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And all this freshwater use comes at a cost to both our monthly budgets – just over $50 on average – and Canada’s renewable freshwater resources.
While it’s true that Canada is home to 7 percent of the world’s renewable freshwater sources, that doesn’t mean we have an endless supply of clean water. More than half of our renewable water supply naturally drains into the Arctic Ocean and Hudson Bay, so the population living along the southern border rely on smaller water tables that are heavily used and often overstressed.
So today, let’s take a look at some simple strategies that will help you to save on household water costs, while helping to maintain steady, reliable water tables for years to come.
1. Stop those leaks
Hear a drip? Leaky faucets and showerheads pour money down the drain in water and electricity costs, plus they waste over 35,000 thousand litres of water per year – that much water would fill a bathtub over 100 times.
Silent toilet leaks, however, waste even more. Quietly releasing excess water with every flush, undetected toilet leaks could be wasting 20 to 40 litres per hour. That’s enough water to fill a swimming pool every year, per toilet.
Check your toilet flappers, faucets, sprinklers, garden hose and irrigation systems for any leaks.
2. Go for a low-flow toilet flush
30 percent of our domestic water goes towards flushing the toilet.
If your toilet isn’t low-flow already, you can fake it rather than installing an upgrade. Products that reduce the amount of water used with each flush generally fall into three categories: Water displacement; water retention; and alternative flushing.
Your local hardware store can help you find what would work best with your toilet. And a wise word of caution: Avoid placing bricks in your toilet tank, as they can break down over time and cause damage.
3. Turn off the tap
On average, the faucet in your bathroom or kitchen releases 4 to 8 litres of water every minute, so by simply turning the tap off while you brush your teeth, shave, wash your hands, or lather your hair, you can have a considerable impact on your water usage.
4. Choose showers over baths
Opt for a short shower over a bath (and save the long showers for special occasions). A bath uses up to 150 litres of water for every soak, while a five-minute shower uses approximately 75 litres.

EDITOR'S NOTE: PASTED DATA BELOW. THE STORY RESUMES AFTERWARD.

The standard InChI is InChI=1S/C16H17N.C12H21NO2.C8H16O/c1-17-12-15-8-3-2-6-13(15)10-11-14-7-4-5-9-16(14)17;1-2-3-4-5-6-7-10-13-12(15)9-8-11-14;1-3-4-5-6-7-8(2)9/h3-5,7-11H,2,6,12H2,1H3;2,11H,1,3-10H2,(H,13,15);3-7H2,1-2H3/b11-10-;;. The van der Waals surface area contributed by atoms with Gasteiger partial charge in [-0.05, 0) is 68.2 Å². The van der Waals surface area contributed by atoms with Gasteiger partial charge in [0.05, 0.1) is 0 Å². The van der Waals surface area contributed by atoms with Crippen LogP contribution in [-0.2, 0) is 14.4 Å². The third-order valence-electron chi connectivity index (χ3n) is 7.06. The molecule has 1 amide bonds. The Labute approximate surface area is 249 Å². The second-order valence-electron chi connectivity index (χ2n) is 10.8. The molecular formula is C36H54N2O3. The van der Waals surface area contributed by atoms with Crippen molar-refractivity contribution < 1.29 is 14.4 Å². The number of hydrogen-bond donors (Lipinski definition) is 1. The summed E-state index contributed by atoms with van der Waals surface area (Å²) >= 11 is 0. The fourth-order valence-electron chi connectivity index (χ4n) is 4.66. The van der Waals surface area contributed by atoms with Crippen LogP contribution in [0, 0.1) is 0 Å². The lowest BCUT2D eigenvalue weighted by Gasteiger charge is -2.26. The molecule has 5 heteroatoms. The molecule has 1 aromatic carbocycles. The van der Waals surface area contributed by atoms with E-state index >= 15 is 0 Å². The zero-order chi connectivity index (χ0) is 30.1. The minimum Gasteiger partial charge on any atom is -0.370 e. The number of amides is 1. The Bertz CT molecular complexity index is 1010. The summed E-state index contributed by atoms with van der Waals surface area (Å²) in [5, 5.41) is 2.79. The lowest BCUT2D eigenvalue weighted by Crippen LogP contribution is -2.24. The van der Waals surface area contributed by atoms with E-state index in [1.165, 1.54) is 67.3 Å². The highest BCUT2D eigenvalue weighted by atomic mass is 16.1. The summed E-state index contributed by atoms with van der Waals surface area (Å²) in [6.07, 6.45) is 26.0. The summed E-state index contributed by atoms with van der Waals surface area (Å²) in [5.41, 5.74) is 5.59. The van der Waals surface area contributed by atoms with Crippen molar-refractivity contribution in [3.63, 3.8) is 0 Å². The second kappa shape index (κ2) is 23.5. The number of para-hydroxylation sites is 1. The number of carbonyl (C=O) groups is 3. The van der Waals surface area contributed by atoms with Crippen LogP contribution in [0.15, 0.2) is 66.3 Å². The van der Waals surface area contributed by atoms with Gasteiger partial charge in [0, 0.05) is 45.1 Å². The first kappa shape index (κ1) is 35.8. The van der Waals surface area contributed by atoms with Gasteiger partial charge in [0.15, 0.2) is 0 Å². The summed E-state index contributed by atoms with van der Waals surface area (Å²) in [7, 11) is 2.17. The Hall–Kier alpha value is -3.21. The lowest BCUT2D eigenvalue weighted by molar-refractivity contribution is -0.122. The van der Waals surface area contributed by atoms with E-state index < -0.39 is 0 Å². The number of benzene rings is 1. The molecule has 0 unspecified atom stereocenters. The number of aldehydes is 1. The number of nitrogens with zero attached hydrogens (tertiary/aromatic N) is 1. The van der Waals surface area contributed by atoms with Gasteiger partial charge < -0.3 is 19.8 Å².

5. Recycle water from the tub
If you opt for a bath, you can use the used water (known as “greywater”) from your bath to water your garden and houseplants. Just make sure your soap products don’t contain boron, salt, or chlorine bleach.
Alternatively, collect cool water from a bath or shower in a bucket as you wait for it to warm up and use it for plants or cleaning.
6. Utilize the dishwasher
Less work and fewer greenhouse gases (GHGs)? Sounds like a win-win. Using a dishwasher for all your dishes (assuming it’s a modern, energy-efficient model) costs less money and is more energy-efficient than washing by hand.
That’s because it costs less money to heat up the water, and an energy-efficient dishwasher uses less water overall per load. The trick to even more savings? Skip pre-rinsing dishes and let dishes air-dry instead of using a heated drying cycle.
What if you don’t have a dishwasher at home?
No problem – it’s just a matter of refining your technique. Remember that washing dishes by hand with a running tap produces the highest GHGs of all the methods, so the greenest option of all is the two-basin method of hand-washing: Fill one sink or basin with hot water to soak and scrub your dishes and one sink with cool water to rinse, then let your dishes air dry.
Bonus tip: Heating up water also uses energy
The temperature of your household water use also affects how much energy you use. You might be able to reduce the temperature of your hot water heater – in most cases, the optimal temperature is 49°C (120°F) to prevent harmful bacteria growing in your tank. Any higher than this, and you risk your water becoming scalding hot, as well as using more energy that you need.
It’s also very effective to run some laundry cycles on the cold water setting. Up to 90 percent of the energy used to wash clothes goes towards heating the water, which hikes your electricity bills unnecessarily. Plus, many detergents contain enzymes that work best with cold water at 5˚C (40˚F), and a cold-water wash can also reduce the likelihood of your clothes shrinking, or the colours fading over time.
This article is intended as general information only and is not to be relied upon as constituting legal, financial or other professional advice. A professional advisor should be consulted regarding your specific situation. Information presented is believed to be factual and up-to-date but we do not guarantee its accuracy and it should not be regarded as a complete analysis of the subjects discussed. All expressions of opinion reflect the judgment of the authors as of the date of publication and are subject to change. No endorsement of any third parties or their advice, opinions, information, products or services is expressly given or implied by Royal Bank of Canada or any of its affiliates.